In a Presidential Commission for the Study of Bioethical Issues meeting session dedicated to the potential applications of synthetic biology post-Mycoplasma mycoides JCVI-syn1.0, Craig Venter, George Church, and Kristala Prather spoke about innovation and collaboration. Amy Gutmann, chair of the Commission, was particularly interested in the emerging potential public health benefits of synthetic genomics. Our sister publication, GenomeWeb Daily News also covers this meeting here.
Gutmann asked Venter whether, by next flu season, we could "have a one-day production, through synthetic biology, of a flu vaccine?" To which he answered that researchers could produce the seed stock for the vaccine in just 12 hours. Venter added that with "rapid DNA sequencing, we can predict, we think, well in advance what the changes will be for next year's flu before the WHO even makes the decision as to the vaccine stocks." Production, he said, is a whole different story entirely.
Prather agreed. "If you're still making [a vaccine] in chicken eggs, it's not going to happen in a day. It's just not gonna happen," she said. "So, there's a difference between the tools of synthetic biology being able to give you what that starting material is, if we're stuck with chicken eggs it's not going to happen, if you go to chicken cell culture, it's gonna be faster, if the DNA vaccine technology proves out and you can do it in microbes, you can absolutely do it in a day." This, she was quick to point out, is an immunological issue, not a synthetic biology problem.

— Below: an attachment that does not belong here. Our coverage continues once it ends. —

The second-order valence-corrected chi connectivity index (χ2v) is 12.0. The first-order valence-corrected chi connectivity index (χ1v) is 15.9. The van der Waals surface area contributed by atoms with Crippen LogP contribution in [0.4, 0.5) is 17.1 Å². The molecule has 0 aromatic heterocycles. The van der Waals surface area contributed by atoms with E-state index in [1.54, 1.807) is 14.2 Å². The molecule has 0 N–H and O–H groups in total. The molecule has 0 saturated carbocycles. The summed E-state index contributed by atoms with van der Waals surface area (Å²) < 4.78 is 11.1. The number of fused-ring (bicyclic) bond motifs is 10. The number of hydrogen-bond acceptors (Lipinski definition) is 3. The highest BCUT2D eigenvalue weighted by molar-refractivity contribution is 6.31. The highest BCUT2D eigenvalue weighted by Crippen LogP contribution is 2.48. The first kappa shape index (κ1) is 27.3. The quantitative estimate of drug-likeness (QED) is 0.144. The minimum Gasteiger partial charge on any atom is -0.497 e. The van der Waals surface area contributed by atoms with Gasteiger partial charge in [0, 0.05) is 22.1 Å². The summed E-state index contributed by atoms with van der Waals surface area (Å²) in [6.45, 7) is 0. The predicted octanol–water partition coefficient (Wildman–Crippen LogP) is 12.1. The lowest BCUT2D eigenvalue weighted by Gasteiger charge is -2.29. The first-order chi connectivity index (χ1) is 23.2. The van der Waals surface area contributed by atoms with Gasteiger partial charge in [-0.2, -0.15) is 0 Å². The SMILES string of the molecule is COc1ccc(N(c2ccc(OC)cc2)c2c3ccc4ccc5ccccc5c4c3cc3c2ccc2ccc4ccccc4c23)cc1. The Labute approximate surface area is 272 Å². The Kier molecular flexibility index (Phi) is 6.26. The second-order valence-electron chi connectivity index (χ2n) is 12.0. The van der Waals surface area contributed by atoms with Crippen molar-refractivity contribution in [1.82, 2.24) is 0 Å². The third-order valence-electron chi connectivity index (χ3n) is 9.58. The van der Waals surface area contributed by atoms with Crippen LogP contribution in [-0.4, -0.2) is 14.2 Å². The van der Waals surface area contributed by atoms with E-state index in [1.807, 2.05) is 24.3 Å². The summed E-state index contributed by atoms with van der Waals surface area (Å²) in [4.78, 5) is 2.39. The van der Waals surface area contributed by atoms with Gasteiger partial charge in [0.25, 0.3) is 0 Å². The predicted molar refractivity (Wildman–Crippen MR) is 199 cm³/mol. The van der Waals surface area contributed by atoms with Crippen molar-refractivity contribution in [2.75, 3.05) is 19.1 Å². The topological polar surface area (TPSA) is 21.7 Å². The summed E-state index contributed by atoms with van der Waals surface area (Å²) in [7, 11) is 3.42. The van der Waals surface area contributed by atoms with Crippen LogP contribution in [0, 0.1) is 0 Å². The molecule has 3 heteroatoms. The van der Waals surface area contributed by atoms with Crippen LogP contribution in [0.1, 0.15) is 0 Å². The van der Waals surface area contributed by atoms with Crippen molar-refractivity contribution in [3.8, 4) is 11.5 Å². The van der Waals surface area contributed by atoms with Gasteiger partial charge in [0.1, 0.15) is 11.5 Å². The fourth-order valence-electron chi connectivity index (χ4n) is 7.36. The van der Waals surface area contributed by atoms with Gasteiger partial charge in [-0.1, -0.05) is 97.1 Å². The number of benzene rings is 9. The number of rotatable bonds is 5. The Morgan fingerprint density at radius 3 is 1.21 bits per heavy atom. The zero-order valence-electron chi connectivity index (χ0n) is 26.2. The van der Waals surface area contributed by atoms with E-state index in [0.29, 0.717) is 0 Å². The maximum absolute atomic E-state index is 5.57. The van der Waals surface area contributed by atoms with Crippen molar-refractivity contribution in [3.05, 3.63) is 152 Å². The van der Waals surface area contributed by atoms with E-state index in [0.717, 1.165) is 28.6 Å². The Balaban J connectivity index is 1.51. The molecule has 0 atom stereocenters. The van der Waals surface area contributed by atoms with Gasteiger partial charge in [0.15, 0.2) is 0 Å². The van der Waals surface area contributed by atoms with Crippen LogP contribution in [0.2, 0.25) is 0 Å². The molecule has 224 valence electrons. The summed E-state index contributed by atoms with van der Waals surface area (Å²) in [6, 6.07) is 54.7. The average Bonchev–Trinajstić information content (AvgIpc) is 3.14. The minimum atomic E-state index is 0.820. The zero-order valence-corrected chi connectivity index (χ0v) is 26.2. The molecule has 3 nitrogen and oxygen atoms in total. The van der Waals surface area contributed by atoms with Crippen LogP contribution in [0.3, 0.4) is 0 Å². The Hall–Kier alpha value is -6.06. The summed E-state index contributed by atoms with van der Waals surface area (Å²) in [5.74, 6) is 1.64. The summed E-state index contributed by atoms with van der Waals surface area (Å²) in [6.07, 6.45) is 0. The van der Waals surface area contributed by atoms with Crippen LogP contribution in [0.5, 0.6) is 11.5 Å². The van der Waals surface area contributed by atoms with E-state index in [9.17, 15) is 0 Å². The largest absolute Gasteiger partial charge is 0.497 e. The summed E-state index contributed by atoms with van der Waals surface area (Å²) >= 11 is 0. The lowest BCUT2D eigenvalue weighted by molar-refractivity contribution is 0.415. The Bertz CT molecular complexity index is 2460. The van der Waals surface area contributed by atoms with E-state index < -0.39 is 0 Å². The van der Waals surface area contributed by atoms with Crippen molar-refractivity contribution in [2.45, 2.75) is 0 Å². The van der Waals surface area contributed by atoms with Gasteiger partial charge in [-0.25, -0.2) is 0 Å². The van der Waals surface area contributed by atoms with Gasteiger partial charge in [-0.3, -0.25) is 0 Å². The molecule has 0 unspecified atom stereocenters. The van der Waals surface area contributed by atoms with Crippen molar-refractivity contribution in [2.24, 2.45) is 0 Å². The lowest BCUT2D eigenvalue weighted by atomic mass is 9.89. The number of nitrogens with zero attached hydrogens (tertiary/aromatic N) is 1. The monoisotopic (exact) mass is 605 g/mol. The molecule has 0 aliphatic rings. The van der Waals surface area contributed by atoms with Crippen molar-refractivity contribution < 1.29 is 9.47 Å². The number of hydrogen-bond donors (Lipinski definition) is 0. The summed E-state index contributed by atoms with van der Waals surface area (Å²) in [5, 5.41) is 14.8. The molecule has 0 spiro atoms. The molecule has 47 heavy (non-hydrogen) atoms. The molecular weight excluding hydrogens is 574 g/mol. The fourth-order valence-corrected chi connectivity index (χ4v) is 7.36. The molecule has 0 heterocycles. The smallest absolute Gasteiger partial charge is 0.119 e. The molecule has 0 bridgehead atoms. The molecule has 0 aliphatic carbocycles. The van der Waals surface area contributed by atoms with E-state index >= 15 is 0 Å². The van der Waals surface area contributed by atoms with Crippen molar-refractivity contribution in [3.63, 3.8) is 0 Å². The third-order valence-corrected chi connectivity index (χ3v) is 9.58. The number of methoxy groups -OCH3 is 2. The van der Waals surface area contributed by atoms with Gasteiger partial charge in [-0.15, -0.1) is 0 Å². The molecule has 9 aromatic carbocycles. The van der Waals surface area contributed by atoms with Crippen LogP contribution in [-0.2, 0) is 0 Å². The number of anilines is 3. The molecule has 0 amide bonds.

Venter said that it's "very likely ... that the vaccine you get next year will be from synthetic genomic technologies." He added that NIH is funding his team to construct synthetic segments, so that it'll be "easy just to put them together in a very rapid synthesis process to make any seed stock for any change we see for tracking new, emerging infections."
When a member of the Commission's panel asked whether there are attractive alternatives to the use of syntehic biology for vaccine production, Venter acknowledged that there are, though "nowhere near as fast." When Gutmann asked about cost-effectiveness, Venter replied "I mean the cost is a trivial part of it at that stage."
"OK," Gutmann said. "Good to know."
Blogger Summer Johnson at Bioethics.net recaps the talks she's heard so far.